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The risk of cirrhosis increased supramultiplicatively in patients with obesity, with excessive drinking, and who were homozygous carriers.
The patatin-like phospholipase domain-containing protein 3 (PNPLA3) I148M variant, obesity, and excessive alcohol use are all linked to an increased risk of cirrhosis, hepatocellular carcinoma (HCC), and liver disease-related mortality.
A team, led by Hyun-seok Kim, MD, MPH, PhD, Division of Gastroenterology and Hepatology, Beth Israel Deaconess Medical Center, Harvard Medical School, investigated the joint associations of the PNPLA3 1148M variant, alcohol intake, and obesity with the risk of cirrhosis, HCC, and liver disease-related mortality.
Both alcohol use and obesity are linked to an increased risk of cirrhosis and HCC. However, this risk was not uniform among patients with these risk factors.
Genetic variants could play an important role modulating the risk of cirrhosis and HCC.
In the prospective cohort study, the investigators identified 414,209 patients enrolled in the UK Biobank study between March 2006 and December 2010.
The mean age was 56.3 years.
Each participant had no previous diagnosis of cirrhosis and HCC and was followed-up with through March 2021.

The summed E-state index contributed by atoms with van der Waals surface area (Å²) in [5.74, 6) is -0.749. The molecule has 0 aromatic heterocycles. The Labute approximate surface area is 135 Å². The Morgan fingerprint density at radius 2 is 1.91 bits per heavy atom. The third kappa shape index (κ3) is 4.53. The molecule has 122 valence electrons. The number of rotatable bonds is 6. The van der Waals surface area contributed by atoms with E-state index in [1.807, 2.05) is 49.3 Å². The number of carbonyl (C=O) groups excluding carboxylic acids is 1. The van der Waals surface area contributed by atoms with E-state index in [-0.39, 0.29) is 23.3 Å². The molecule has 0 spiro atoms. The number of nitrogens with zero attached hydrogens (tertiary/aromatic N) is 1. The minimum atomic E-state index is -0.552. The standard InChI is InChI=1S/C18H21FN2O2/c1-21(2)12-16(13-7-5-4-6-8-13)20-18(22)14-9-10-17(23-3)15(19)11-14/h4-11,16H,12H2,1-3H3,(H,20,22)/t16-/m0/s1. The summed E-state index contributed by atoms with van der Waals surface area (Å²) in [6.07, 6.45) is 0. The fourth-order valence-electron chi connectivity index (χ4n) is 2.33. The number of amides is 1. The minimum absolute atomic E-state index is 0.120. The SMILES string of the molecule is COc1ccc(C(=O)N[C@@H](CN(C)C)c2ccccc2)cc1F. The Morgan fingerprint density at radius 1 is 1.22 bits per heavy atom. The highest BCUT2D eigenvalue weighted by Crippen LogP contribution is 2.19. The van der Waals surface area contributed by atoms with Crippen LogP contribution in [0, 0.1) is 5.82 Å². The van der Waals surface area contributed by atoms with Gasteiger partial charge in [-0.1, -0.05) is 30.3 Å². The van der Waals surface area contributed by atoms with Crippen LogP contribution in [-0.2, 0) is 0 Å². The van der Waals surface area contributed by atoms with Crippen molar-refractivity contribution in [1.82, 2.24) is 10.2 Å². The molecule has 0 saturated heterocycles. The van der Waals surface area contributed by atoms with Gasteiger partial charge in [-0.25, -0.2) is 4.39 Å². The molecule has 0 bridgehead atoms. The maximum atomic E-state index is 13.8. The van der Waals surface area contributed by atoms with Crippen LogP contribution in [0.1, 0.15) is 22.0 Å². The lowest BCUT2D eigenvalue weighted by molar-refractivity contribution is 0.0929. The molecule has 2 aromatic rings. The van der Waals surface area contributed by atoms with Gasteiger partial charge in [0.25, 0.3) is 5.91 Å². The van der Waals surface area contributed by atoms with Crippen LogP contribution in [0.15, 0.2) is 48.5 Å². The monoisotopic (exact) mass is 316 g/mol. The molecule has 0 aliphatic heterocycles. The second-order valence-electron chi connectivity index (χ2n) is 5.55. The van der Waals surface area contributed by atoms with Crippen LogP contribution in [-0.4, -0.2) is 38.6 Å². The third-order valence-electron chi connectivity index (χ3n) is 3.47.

Each patient underwent an initial assessment for self-reported alcohol intake, obesity, and PNPLA3 I148M variant status.
The investigators sought main outcomes of incident cirrhosis and HCC cases and liver disease-related death. This was identified from inpatient hospitalization records and death registry and the risks were calculated with Cox proportional hazards regression models.
The results show 0.6% (n = 2398) of patients developed cirrhosis (5.07 cases per 100 person-years; 95% CI, 4.87-5.28), 0.1% (n = 323) developed HCC (0.68 cases per 100 person-years; 95% CI, 0.61-0.76), and 0.2% (n = 878) died from a liver disease-related cause (1.76 cases per 100 person-years; 95% CI, 1.64-1.88) during a median follow-up of 10.9 years.
The investigators found the synergistic interactions between the variant, obesity, and alcohol intake were linked to the risk of cirrhosis, HCC, and liver disease-related mortality, while the risk of cirrhosis increased supramultiplicatively (aHR, 17.52; 95% CI, 12.84-23.90) in patients with obesity, with excessive drinking, and who were homozygous carriers compared to patients with no obesity, with nonexcessive drinking, and who were noncarriers.
Supramultiplicative associations between the 3 factors and risks of HCC were found in individuals with 3 risk factors (aHR, 30.13; 95% CI, 16.51-54.98) and liver disease–related mortality (aHR, 21.82; 95% CI, 13.78-34.56).
Overall, the PNPLA3 I148M variant status significantly differentiated the individual risk of cirrhosis, HCC, and liver disease-related mortality for individuals with both excessive drinking and obesity.
“This study found synergistic associations of the PNPLA3 I148M variant, excessive alcohol intake, and obesity with increased risk of cirrhosis, HCC, and liver disease–related death in the general population,” the authors wrote.
The study, “Synergistic Associations of PNPLA3 I148M Variant, Alcohol Intake, and Obesity With Risk of Cirrhosis, Hepatocellular Carcinoma, and Mortality,” was published online in JAMA Network Open.